By Teena Myers
Myrinda grew up on the plains of Kansas at an Angus cattle ranch. She loved staying up all night baling hay with her father. Myrinda drove a little Massey-Ferguson Tractor, and her father a John Deere. Her father’s stash of Mountain Dew kept them awake when their eyes grew heavy with sleep.
Life on the ranch kept her busy, making her church attendance sporadic. “I always felt like I was looking for something,” said Myrinda. “I didn’t know what and went through a season of questioning God’s existence.” Myrinda’s mother prayed for her daughter, but for many years it appeared as if God had turned a deaf ear.
During her first two years at a community college, Myrinda battled an overwhelming anxiety. She consulted a psychologist and had a physical examination. Nothing the doctors recommended helped. By her third year at college, her anxiety was so severe that she could not eat, often felt sick, and at times thought she would have to leave in the middle of class. Desperate for help, she accepted an invitation to attend a Chi Alpha Christian Fellowship meeting. She concluded that the people at the fellowship only wanted to convert her and didn’t return.
Myrinda returned home for Christmas vacation but could not forget the things she learned at the Chi Alpha meeting. When she found one of her mother’s gospel tracts lying on a table, she decided to pray the Sinner’s Prayer printed on the last page. “I asked God to do something in my life if he really existed,” said Myrinda, “and then made a commitment to read the Bible and see if anything would happen.”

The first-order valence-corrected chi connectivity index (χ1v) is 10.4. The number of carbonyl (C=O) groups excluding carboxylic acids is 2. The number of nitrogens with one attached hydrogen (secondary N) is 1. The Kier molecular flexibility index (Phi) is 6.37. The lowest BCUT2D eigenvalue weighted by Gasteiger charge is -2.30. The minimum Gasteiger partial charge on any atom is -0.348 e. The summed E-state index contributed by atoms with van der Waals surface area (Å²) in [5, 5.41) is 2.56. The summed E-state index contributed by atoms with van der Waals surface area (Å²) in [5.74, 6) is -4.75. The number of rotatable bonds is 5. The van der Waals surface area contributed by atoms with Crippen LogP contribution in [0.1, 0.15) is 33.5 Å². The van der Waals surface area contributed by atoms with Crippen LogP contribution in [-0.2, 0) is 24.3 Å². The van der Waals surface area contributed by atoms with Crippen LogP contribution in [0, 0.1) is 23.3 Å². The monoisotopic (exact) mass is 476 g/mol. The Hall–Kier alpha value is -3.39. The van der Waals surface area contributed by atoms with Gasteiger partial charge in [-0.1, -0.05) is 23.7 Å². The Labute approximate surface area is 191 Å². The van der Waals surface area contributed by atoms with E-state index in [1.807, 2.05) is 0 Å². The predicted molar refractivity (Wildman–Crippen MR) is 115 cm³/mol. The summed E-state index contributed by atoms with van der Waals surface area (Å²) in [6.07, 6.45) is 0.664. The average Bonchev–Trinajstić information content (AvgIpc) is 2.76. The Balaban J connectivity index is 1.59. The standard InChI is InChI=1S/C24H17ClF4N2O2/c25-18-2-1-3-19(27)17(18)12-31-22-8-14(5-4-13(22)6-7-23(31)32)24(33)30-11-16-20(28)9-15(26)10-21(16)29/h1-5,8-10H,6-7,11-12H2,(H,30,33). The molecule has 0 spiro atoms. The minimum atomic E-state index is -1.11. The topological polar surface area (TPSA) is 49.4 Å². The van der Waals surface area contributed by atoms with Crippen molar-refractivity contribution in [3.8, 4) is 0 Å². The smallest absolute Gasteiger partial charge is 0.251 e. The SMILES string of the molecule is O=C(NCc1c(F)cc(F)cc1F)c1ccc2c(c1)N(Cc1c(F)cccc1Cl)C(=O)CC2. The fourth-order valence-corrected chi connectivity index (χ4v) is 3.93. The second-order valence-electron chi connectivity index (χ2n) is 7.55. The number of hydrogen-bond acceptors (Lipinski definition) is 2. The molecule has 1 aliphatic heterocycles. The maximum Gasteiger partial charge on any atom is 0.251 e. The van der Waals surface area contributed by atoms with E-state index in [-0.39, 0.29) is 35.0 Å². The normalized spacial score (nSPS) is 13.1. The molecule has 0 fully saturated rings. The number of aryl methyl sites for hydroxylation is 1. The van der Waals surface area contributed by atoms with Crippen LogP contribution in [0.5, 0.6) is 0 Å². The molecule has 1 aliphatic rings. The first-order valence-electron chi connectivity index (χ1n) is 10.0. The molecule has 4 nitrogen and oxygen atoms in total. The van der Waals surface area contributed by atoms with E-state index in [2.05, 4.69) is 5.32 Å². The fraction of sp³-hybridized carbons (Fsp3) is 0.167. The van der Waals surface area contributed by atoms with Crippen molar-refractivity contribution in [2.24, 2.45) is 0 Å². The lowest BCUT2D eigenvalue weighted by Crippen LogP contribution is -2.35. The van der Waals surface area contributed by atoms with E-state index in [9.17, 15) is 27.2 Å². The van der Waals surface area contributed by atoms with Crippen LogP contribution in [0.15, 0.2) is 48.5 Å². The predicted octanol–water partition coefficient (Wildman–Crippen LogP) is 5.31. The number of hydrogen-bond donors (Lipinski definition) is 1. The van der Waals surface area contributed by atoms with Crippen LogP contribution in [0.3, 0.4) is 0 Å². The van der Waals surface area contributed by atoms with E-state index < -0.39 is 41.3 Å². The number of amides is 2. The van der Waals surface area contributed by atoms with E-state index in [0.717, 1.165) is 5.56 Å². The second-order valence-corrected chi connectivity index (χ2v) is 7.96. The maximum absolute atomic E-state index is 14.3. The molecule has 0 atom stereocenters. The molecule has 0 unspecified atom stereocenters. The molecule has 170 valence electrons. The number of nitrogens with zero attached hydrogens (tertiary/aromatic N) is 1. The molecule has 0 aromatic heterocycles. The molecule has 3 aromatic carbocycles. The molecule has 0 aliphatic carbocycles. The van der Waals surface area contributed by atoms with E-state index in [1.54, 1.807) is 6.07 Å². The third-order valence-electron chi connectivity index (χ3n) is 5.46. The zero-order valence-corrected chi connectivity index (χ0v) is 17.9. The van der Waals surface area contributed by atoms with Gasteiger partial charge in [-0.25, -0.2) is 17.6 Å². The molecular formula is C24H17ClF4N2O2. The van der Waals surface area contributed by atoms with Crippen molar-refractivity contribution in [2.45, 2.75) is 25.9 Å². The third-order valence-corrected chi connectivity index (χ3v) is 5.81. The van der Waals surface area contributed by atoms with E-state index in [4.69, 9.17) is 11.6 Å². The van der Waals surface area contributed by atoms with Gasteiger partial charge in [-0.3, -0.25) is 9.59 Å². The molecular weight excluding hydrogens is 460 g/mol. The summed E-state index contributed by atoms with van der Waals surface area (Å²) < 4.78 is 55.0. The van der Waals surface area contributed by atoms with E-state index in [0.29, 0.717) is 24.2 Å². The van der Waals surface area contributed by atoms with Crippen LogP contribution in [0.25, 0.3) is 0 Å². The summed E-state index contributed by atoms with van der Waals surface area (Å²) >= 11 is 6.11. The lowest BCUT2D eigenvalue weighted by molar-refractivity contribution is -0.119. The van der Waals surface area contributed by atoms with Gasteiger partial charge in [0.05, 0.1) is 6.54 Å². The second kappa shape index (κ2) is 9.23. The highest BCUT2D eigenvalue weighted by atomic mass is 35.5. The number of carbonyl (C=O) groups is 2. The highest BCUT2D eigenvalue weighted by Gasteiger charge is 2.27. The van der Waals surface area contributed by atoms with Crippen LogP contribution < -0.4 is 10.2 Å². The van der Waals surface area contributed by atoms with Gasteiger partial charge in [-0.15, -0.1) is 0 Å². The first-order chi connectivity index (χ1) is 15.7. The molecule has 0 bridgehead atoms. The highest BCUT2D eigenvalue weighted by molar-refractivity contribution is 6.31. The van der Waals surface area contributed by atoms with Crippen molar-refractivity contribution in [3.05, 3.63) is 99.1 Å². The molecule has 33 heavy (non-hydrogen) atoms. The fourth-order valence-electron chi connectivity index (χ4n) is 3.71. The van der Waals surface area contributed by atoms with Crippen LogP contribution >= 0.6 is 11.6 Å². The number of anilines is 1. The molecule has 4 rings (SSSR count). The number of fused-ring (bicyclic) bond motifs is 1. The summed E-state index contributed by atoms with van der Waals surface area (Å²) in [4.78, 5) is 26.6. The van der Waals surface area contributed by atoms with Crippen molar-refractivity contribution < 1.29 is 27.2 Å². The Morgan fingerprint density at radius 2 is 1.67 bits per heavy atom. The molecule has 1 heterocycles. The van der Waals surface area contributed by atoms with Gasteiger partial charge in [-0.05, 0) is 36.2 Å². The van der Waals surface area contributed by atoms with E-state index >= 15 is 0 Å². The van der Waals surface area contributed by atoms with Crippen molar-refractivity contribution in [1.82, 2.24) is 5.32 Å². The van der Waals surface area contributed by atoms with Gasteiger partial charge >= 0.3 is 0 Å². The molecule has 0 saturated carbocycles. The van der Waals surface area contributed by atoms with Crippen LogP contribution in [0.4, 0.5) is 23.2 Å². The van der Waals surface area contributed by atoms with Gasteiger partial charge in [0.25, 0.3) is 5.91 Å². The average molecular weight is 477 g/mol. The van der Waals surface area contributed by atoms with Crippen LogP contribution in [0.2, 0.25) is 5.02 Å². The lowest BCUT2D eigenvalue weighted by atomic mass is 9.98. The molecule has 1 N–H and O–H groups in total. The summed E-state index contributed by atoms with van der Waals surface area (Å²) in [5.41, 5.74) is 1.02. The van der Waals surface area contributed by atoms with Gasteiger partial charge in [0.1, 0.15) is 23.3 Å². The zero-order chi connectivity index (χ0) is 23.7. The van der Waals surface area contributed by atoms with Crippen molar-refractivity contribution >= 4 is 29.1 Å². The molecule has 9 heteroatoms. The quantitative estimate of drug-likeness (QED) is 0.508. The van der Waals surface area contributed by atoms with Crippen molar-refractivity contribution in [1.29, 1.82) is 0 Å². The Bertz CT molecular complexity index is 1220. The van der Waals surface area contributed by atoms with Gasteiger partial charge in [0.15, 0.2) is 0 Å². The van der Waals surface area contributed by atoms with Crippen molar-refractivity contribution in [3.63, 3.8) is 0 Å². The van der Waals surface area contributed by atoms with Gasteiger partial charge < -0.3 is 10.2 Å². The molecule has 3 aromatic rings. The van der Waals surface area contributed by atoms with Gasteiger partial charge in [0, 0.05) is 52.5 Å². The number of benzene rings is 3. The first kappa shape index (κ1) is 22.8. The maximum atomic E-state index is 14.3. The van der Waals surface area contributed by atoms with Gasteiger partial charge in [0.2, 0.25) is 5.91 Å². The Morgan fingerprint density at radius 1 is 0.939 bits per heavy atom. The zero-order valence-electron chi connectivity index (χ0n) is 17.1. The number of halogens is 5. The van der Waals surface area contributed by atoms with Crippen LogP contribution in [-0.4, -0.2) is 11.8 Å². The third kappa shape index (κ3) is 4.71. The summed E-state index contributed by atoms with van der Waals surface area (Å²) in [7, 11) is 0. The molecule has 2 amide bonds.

When Myrinda returned for the spring semester, she moved in with the friend who had invited her to the Chi Alpha meeting. She did not plan to participate in the larger Chi Alpha meetings but was comfortable attending the smaller Bible study that her roommate had started in their dorm room. “I found the people who attended the Bible study to be the most genuine people I had ever met,” said Myrinda. “When they prayed, they believed Jesus was alive and listening.” Myrinda realized how much she had changed when she attended a prayer meeting alone. Normally, her anxiety would have prevented her from going. “I asked them to pray for me but didn’t tell them why. The elderly man who prayed for me said, ‘God, help her not to be anxious about social interactions.’” His prayer comforted Myrinda and gave her the assurance God knew about her struggle.
One day Myrinda realized she no longer feared social gatherings and making new friends came easily. The change amazed her and destroyed her doubts that God existed. She abandoned her plans to become a teacher and became a missionary.